[show abstract][hide abstract] ABSTRACT: Preliminary data show that endosonography guided fine needle aspiration (EUS-FNA) may be an accurate method for diagnosing sarcoidosis. However, these data were obtained in a small selected group of patients with a very high pretest probability of sarcoidosis. This retrospective study reports on the use of EUS-FNA in an unselected group of patients with mediastinal lymphadenopathy of unknown origin.
The EUS database of a single tertiary referral centre was reviewed for patients who underwent EUS-FNA for mediastinal lymphadenopathy of unknown origin. Clinical presentation and imaging studies of each case were carefully reviewed and the diagnosis "sarcoidosis" or "no sarcoidosis" attributed if possible. The diagnoses were compared with the result of EUS-FNA.
One hundred and twenty four patients were investigated. In 35 cases EUS-FNA identified granulomas (group 1); in the other 89 cases (group 2) no granulomas were detected. The definite diagnoses in group 1 were sarcoidosis (n = 25), indefinite (n = 7), no sarcoidosis (n = 3). The definite diagnoses in group 2 were sarcoidosis (n = 3), indefinite (n = 9), no sarcoidosis (n = 77). Of the 77 cases with no sarcoidosis, 44 were diagnosed with other diseases. The other 33 showed non-specific changes in the FNA and sarcoidosis was excluded by negative non-EUS pathology (n = 17) and clinical presentation. The sensitivity and specificity for EUS-FNA were 89% (95% CI 82 to 94) and 96% (95% CI 91 to 98), respectively, after exclusion of the indefinite cases in both groups.
EUS-FNA is an accurate method for diagnosing sarcoidosis in an unselected group of patients with mediastinal lymphadenopathy. The reported sensitivity and specificity must be appreciated in the context of the difficult and often incomplete clinical diagnosis of sarcoidosis.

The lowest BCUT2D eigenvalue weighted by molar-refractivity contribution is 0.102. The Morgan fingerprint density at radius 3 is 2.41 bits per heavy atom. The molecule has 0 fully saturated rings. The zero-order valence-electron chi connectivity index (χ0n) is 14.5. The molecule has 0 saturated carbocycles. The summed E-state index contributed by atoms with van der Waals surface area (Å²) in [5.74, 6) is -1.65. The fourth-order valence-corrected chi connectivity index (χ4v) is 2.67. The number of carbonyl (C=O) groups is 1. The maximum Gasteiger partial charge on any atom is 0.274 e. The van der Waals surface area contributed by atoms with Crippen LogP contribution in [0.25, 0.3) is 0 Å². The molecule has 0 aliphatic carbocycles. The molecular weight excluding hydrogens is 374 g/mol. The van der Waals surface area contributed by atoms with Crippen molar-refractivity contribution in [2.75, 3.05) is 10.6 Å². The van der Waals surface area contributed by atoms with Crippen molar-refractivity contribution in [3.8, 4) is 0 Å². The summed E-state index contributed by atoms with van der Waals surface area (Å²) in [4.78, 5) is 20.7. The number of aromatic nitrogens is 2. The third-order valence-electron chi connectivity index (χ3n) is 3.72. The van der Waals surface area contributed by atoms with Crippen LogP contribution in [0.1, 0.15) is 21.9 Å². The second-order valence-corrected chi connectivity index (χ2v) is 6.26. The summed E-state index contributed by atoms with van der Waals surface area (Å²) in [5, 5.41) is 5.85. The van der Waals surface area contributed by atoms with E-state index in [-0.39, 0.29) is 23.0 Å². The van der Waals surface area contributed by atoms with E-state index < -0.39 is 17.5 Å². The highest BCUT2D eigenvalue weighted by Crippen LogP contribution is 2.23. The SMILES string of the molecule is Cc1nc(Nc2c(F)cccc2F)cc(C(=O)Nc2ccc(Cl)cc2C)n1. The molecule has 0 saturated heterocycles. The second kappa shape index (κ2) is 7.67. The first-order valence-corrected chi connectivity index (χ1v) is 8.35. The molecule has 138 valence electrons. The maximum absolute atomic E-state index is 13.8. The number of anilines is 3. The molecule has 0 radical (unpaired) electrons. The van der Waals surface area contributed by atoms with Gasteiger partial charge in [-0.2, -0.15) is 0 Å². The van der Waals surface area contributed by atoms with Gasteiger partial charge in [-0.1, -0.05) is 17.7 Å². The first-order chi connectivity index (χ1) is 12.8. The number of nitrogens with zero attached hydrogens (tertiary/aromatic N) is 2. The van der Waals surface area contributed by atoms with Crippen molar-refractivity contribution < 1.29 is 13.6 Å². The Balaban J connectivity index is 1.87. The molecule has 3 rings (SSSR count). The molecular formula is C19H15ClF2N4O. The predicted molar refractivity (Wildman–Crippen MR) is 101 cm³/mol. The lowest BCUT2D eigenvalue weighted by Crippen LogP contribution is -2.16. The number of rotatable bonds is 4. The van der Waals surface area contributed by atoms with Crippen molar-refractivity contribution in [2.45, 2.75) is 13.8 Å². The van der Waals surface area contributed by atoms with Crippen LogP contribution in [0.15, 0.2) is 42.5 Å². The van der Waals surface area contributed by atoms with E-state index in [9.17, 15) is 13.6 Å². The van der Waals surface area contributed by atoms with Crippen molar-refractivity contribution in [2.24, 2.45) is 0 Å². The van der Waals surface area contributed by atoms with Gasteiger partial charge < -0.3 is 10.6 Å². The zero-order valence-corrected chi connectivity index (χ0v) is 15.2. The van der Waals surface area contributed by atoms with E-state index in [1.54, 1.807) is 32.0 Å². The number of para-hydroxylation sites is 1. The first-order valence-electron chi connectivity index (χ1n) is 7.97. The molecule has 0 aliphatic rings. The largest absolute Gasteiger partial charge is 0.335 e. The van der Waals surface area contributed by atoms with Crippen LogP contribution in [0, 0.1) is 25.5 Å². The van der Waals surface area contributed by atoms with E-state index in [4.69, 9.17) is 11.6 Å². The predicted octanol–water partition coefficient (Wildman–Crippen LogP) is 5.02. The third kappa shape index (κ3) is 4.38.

[show abstract][hide abstract] ABSTRACT: Endoscopic ultrasound-guided fine-needle aspiration (EUS-FNA) is a minimally invasive and highly accurate method of detecting mediastinal lymph-node metastases in gastrointestinal and lung cancer. Little information is available regarding the use of EUS-FNA to stage tumors in the head and neck region. This study reports experience with EUS in the diagnosis and staging of these tumors and their mediastinal spread.
The records of patients who underwent EUS for diagnosis and/or staging of head and neck tumors were reviewed. Referral criteria were suspected invasion of the esophagus by a lower-neck mass on cervical computed tomography (CT) or magnetic resonance imaging (MRI), or mediastinal lymphadenopathy > 10 mm on a chest CT.
Thirty-two patients (23 men, nine women; mean age 65 years, range 44 - 80) were referred and underwent 35 EUS examinations. In one patient, EUS was not possible due to a benign esophageal stricture. In 17 patients with suspected esophageal invasion on CT scans, EUS demonstrated invasion of the esophagus in four cases and of the pleura in one; 12 tumors showed no visible invasion of adjacent structures. The other 17 examinations were carried out for suspected mediastinal metastatic disease. In eight cases, EUS-FNA confirmed metastatic disease, whereas only benign changes were shown in the other nine cases. EUS-FNA also provided the first tissue diagnosis in two primary tumors and identified malignancy in one patient with no CT suspicion of positive mediastinal lymph nodes. EUS avoided the need for more invasive investigations in all patients with mediastinal lymphadenopathy, and it changed the management in 12 of the 17 patients (71 %) with suspected esophageal invasion and in eight of the 17 patients (47 %) with suspected mediastinal disease.
EUS with FNA provides a viable approach to the diagnosis and staging of tumors in the head and neck region when there is a suggestion of esophageal invasion on CT or MRI, or enlarged mediastinal lymph nodes. EUS with FNA may avoid the need for mediastinoscopy or other more invasive techniques for staging of these neoplasms.